I had/have doubts about Krebs,but she is much better than her predecessor,at least so far. I’m still reserving judgment and plan to keep a distant eye on her job performance just the same.
Hmm… time for a spirit/protest camp à la Bridger/NoKXL in downtown Kadoka… or perhaps out by the exit where more people will see it? Who’s the audience for this protest, visitors or the locals, and where do we reach them most effectively?
Cory, What can an East River boy do to help make voting available to more Native Americans in Jackson County?
Perhaps severing the old Washabaugh County (unorganized) from Jackson County and attaching it to Oglala Lakota County would remedy the situation.
More Jim Crow. It seems like certain righties are spending lots of time and money across this nation to keep non-pasty folks from voting. In addition to SD and MT making it very difficult for American Indians to vote, there is Aladamnbama adding ID requirements for voting, then closing offices where citizens get those IDs/driver’s licenses.
That ole rusty Jim Crow is winging his way all over the country.
Mr. Wagner, you could move to Cottonwood and then run for County Commission.
Better yet grudznick let’s have someone from the old Washabaugh County run for county commissioner of Jackson County. Lyman County, that also includes the Lower Brule Reservation, has five commissioners who all are selected at large. There are no districts and there are no Indians on the county commissioners board. This could backfire. Lyman Counties white population is decreasing while the Indian population is increasing. There will come a day.
There comes a day every morning, Mr. Seamans. Why, back in the late 70’s my good friend Reggie was on the Washabaugh County Road Board and he was as ornery as they came. He railed and railed at the county commission of Jackson county until they finally just absorbed them. Dick Kneip let it all happen.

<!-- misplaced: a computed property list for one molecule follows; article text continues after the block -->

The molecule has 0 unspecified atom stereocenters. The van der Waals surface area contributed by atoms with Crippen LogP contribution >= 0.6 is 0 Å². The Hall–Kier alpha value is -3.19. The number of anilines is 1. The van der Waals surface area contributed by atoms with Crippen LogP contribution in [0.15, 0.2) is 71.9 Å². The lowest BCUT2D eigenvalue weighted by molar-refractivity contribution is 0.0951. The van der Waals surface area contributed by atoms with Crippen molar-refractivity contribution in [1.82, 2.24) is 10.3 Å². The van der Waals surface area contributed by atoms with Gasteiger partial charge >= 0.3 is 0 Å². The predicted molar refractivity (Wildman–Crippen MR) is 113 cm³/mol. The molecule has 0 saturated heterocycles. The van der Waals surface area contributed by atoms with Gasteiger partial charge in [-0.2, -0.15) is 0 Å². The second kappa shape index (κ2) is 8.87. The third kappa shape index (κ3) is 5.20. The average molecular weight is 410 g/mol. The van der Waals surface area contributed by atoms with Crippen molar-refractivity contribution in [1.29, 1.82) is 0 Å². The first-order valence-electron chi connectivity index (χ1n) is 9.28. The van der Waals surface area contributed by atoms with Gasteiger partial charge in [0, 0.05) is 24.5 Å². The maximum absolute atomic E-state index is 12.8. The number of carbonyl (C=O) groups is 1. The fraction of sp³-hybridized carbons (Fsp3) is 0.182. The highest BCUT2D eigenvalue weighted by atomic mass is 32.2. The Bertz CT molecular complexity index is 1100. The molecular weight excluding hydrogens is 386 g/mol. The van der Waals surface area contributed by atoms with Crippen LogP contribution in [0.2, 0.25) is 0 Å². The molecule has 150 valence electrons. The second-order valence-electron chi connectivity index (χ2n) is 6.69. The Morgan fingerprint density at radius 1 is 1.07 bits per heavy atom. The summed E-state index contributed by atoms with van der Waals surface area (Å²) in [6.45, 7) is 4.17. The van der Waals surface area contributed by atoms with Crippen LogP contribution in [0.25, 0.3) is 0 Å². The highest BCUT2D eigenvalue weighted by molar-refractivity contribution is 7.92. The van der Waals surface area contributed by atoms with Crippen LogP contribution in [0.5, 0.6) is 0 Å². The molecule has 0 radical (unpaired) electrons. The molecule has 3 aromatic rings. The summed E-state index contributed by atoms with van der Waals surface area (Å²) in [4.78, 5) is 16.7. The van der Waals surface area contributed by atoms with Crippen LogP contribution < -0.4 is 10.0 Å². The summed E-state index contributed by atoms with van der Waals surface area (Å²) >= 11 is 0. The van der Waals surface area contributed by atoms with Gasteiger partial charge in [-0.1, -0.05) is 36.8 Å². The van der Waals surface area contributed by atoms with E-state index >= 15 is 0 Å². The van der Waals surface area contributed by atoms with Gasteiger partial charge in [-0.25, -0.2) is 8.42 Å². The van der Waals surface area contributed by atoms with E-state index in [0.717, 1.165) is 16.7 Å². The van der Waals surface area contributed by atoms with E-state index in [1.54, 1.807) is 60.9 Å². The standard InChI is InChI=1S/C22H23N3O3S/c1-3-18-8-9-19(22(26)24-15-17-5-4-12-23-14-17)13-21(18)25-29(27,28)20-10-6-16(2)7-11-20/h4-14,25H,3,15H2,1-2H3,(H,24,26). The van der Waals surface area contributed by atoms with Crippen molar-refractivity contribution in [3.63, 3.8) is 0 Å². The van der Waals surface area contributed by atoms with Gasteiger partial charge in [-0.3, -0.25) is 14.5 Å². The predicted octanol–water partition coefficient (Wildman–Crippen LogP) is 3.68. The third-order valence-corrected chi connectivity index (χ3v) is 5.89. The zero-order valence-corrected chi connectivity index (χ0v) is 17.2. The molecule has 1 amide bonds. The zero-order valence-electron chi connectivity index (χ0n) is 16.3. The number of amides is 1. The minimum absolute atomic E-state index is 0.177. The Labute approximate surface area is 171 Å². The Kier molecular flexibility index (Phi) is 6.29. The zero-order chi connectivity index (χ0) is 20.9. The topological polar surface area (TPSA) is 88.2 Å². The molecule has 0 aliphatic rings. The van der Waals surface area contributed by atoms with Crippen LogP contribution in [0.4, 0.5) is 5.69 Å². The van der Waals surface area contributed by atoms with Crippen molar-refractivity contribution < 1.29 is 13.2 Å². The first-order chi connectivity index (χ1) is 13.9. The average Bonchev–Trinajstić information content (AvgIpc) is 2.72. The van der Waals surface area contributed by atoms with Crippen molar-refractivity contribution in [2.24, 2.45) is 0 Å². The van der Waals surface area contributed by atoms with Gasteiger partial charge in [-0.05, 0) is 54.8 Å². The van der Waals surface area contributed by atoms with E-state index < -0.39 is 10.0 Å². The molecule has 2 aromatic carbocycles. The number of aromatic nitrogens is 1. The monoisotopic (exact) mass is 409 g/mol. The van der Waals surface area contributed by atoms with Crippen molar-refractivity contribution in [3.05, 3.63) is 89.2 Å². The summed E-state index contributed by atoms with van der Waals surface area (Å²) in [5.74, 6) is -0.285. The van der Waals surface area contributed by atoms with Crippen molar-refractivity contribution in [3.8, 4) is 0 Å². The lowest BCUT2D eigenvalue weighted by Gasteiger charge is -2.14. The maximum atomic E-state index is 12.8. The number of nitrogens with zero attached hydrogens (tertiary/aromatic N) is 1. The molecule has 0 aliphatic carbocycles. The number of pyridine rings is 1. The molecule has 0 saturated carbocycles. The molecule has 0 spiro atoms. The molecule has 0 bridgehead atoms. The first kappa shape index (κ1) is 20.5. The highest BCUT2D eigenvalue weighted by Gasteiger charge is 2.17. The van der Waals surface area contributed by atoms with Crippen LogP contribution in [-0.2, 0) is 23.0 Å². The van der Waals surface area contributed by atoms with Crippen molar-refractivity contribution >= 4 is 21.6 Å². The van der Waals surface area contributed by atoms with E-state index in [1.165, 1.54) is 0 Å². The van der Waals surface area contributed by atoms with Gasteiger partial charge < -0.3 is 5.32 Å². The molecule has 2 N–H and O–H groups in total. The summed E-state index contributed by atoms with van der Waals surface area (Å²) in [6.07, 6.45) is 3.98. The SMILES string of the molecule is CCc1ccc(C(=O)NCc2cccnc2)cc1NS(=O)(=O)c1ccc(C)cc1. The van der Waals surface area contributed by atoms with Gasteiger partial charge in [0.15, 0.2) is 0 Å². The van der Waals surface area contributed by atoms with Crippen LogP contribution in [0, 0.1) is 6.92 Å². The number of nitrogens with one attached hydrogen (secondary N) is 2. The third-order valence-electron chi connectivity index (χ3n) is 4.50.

Mark, you’re asking a blogger for a recipe for practical action? Friends, I accept your laughter. ;-)
Seriously, from a statewide perspective, one thing we East River folks can do is talk to our county commissioners and other members of the Public Assurance Alliance why we are allowing Jackson County to use our money (our premiums to the Public Assurance Alliance) to defend voting inequality. A lot of county commissioners could create some fiscal pressure on their Jackson County colleagues.
We can also talk to our Secretary of State, a good East River gal who will be counting on our votes next election (for what, who knows, but for something, surely!) and say we give enough of a darn about our Lakota neighbors in Wanblee that we would view actions to protect their voting rights highly favorably.
We can also run candidates for Legislature who talk very seriously about identifying some action we could take from Pierre to guarantee satellite voting stations and other voting access assistance. I don’t know what that legislation would look like, but I’m open to suggestions.
Reassigning Washabaugh to Oglala Lakota? Holy cow, Dennis! That’s an interesting historical/geographical idea. What would that take? Doesn’t the Legislature have to approve any change in county lines?
But would reassigning old Washabaugh put Wanblee folks even further from the courthouse? Does Oglala Lakota even have its own courthouse? Could Washabaugh simply petition to organize as an independent county and put up its own government?
I dare say my friend Bob once considered organizing as an independent county out there by Hermosa and the Powers that Be took not very kindly to it all. Of course that wasn’t over voting rights. I think the people in Wanblee having to drive or hitch all the way to Murdo would be a little off-putting.